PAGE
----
Beware of potential 2020 Census scams
March 1, 2020
Dear Savvy Senior: Can you offer some tips to help seniors guard against census scams? With the 2020 Census gearing up, I’ve read that there are a lot of potential scammers out there looking to take advantage of older people and I want to protect myself.
– Cautious Judy
Dear Judy: Unfortunately, scams have become a persistent problem when the U.S. Census Bureau does its once-a-decade count of the U.S. population. Here’s what you can expect from the 2020 Census in the coming weeks, and how you can protect yourself from potential scams.
What to expect
In mid-March, you and nearly every other U.S. household will receive an invitation in the mail to respond to the 2020 Census. This year, you will have the option of completing the 2020 census questionnaire either online, by mail or by phone. The invitation will include detailed instructions of what you need to do.
If you don’t respond to this invitation letter, you will receive several follow-up postcard reminders from the Census Bureau by mail. If you still don’t respond by late April, a census worker will come to your door to collect your response in person.
It only takes a few minutes to complete the census questionnaire.
While census participation is very important and required by law, you also need to be vigilant of census-linked scams. This is especially important for seniors who tend to be prime targets.
The Census Bureau warns against phishing email scams as well as con artists masquerading as census workers who will try to solicit your personal financial information. Here are some tips that can help you protect yourself.
Guard your information
Don’t give out your personal or financial information. The Census Bureau or a legitimate census worker will never ask for your Social Security number, bank account number, credit card number, money or donations. And they will never contact you on behalf of a political party. If you’re asked for any of these, whether it be via phone, mail, email or in person, it’s a scam and should be reported to email@example.com.
Avoid online scams
The Census Bureau will not send you an unsolicited email to request your participation in the 2020 Census. So, ignore any emails you get that may direct you to a census website that looks real but is fake – and may be infected with malware. Also, don’t reply to the email or open any attachment because they could contain viruses that could infect your computer. Forward the email or website address to the Census Bureau at firstname.lastname@example.org. Then delete the message.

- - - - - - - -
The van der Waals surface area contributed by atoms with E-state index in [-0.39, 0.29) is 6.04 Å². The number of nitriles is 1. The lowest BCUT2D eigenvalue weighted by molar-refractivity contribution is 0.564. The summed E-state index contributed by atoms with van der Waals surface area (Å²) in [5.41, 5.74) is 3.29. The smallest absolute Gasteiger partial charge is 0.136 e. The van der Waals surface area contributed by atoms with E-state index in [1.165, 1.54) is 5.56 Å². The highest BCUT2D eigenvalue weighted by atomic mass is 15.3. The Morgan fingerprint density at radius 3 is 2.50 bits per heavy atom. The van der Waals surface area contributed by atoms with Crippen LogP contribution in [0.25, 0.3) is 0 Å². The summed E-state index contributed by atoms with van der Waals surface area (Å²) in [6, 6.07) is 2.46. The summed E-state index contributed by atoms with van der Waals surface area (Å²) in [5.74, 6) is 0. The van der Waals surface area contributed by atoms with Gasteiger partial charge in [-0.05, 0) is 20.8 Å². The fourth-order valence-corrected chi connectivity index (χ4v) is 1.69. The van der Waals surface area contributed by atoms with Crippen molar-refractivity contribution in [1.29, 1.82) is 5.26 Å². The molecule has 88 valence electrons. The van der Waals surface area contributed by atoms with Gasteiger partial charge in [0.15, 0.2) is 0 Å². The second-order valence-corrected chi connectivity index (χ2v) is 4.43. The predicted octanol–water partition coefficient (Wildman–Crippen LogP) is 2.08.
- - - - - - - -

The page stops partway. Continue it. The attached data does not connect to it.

Be safe at home
If someone visits your home to collect a response for the 2020 Census, make sure you verify their identity. A legitimate census taker must present a field badge that includes a photograph of themselves, a Department of Commerce watermark and an expiration date. Census workers will also be carrying a Census Bureau laptop or cellphone, as well as a bag with a Census Bureau logo.
Also, remember that a census worker will only ask you the questions that appear on the questionnaire – your name, gender, age, race, ethnicity, phone number, type of residence and number of people living with you. They will not ask for sensitive personal information, such as your Social Security or credit card number.
If you have questions about their identity, you can call 800-923-8282 to speak with a local Census Bureau representative. If it is determined that the visitor who came to your door does not work for the Census Bureau, contact your local police department.
For more information on the 2020 Census, visit http://www.2020census.gov.
Send your senior questions to Savvy Senior, P.O. Box 5443, Norman, OK 73070, or visit http://www.SavvySenior.org. Jim Miller is a contributor to the NBC Today show and author of “The Savvy Senior” book.
AARP offers these additional census scam do’s and don’ts:
Do verify that a census taker who comes to your home is legitimate. They should have a Census Bureau photo ID badge (with a Department of Commerce watermark and an expiration date) and a copy of the letter the bureau sent you. You can also search for an agent’s name in the Census Bureau’s online staff directory at https://www.census.gov/cgi-bin/main/email.cgi
Do confirm that a questionnaire you’ve received is on the Census Bureau’s official list of household surveys at http://www.census.gov/programs-surveys/are-you-in-a-survey/survey-list.html or business surveys at http://www.census.gov/programs-surveys/are-you-in-a-survey/survey-list/business-survey-list.html
Do contact the bureau’s National Processing Center at http://www.census.gov/about/npc.Contact_Us.html or the regional office for your state at https://www.census.gov/about/regions.html to verify that an American Community Survey or other census communication is genuine.
Do check that a census mailing has a return address of Jeffersonville, Ind., the site of the National Processing Center. If it’s from somewhere else, it’s not from the Census Bureau.
Do check the URL of any supposed Census website. Make sure it has a census.gov domain and is encrypted — look for "https://" or a lock symbol in the browser window.
Don’t give your Social Security number, mother’s maiden name, or bank or credit card numbers to someone claiming to be from the Census Bureau. Genuine Census representatives will not ask for this information.
Don’t reply, click links or open attachments in a suspicious census email. Forward the message to email@example.com.
Don’t trust caller ID — scammers can use “spoofing” tools to make it appear they’re calling from a real Census Bureau number. Call the National Processing Center at 800-523-3205, 800-642-0469 or 800-877-8339 (TDD/TTY) to verify that a phone survey is legitimate.
For more information, visit http://www.aarp.org/money/scams-fraud/info-2019/census.html